Low back pain is one of the most common reasons patients seek medical care. Low back pain can have a big impact on patients’ quality of life and functioning. Patients and providers are becoming more frustrated with common low back pain treatments like steroid injections and the long-term use of opioid medications, which have been shown to have limited long-term impact on patients’ pain and day-to-day functioning and can have safety risks.
The State of Oregon is in the process of changing what low back pain treatments they will pay for. This started to affect those insured by Medicaid in July 2016 and will be completely implemented by January 2018. These changes will end payments for treatments like chronic opioid therapy and injections. It will also increase the use of nondrug treatments, such as cognitive behavioral therapy, supervised exercise therapy, intensive interdisciplinary rehabilitation, physical/occupational therapy, and complementary medical approaches (acupuncture, osteopathic/chiropractic manipulation, yoga, and massage). While experts agree that opioid use must be reduced, Oregon is the first state to try such strong measures to promote nondrug treatments and prevent the use of chronic opioid treatment for low back pain.
This study will evaluate physicians’ opioid prescribing practices and other outcomes patients value as Oregon Medicaid reimbursement changes for low back pain treatment creates the opportunity for a “natural experiment.” The project team will compare outcomes among patients with low back pain in Oregon who will have access to these expanded nondrug treatments to matched patients seen in comparable clinics in California where services for low back pain are restricted to more conventional care. The project team will compare patients’ pain severity, pain-related functioning, and satisfaction with care. While the project team thinks the Oregon Medicaid change will result in many positive changes, limiting the use of opioids and pain-reducing procedures like injections may motivate some individuals to use illegal substances.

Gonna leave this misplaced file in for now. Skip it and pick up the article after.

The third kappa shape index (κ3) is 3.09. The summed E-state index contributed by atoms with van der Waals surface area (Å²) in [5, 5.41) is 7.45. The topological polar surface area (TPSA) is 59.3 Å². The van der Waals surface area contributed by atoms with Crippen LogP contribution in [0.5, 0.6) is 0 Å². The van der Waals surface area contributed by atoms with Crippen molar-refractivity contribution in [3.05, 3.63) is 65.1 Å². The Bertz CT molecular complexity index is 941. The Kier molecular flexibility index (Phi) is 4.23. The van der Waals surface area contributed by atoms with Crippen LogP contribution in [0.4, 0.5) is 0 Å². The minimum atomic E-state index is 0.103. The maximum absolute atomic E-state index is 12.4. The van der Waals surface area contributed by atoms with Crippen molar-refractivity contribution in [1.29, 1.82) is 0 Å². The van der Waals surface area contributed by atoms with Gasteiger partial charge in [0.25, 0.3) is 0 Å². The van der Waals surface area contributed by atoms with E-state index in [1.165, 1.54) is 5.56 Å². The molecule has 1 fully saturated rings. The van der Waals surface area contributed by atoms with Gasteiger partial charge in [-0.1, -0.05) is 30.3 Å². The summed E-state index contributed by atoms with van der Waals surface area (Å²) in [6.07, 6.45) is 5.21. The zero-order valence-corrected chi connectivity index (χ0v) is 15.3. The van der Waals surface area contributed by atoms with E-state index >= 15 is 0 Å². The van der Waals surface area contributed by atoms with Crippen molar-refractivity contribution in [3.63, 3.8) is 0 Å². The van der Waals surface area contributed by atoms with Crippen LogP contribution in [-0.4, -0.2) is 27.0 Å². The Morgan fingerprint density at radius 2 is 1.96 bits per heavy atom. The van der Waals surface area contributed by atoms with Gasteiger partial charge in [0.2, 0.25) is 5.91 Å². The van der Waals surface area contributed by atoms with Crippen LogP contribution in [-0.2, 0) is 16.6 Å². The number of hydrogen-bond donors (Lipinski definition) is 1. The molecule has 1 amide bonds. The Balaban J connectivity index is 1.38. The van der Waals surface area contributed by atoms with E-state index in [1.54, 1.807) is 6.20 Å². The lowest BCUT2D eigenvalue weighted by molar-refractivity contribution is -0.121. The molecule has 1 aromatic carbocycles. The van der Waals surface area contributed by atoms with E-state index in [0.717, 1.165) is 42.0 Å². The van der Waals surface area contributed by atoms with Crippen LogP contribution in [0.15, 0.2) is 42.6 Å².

As such, the team will also compare the reported use of illegal and other recreational drugs. Finally, the study will look at overall changes in the healthcare services for pain, including new starts of chronic opioid treatment used by patients served in clinics with “enhanced” services (Oregon) compared to those in “conventional” service clinics (California). Patients with low back pain who get their care in community health clinics in Oregon and California will participate in this study. Participating patients will be asked to complete a short online survey every three months. The project team will also interview some patients and healthcare providers to get more in-depth information about their experiences with these changes in healthcare services.
*All proposed projects, including requested budgets and project periods, are approved subject to a programmatic and budget review by PCORI staff and the negotiation of a formal award contract.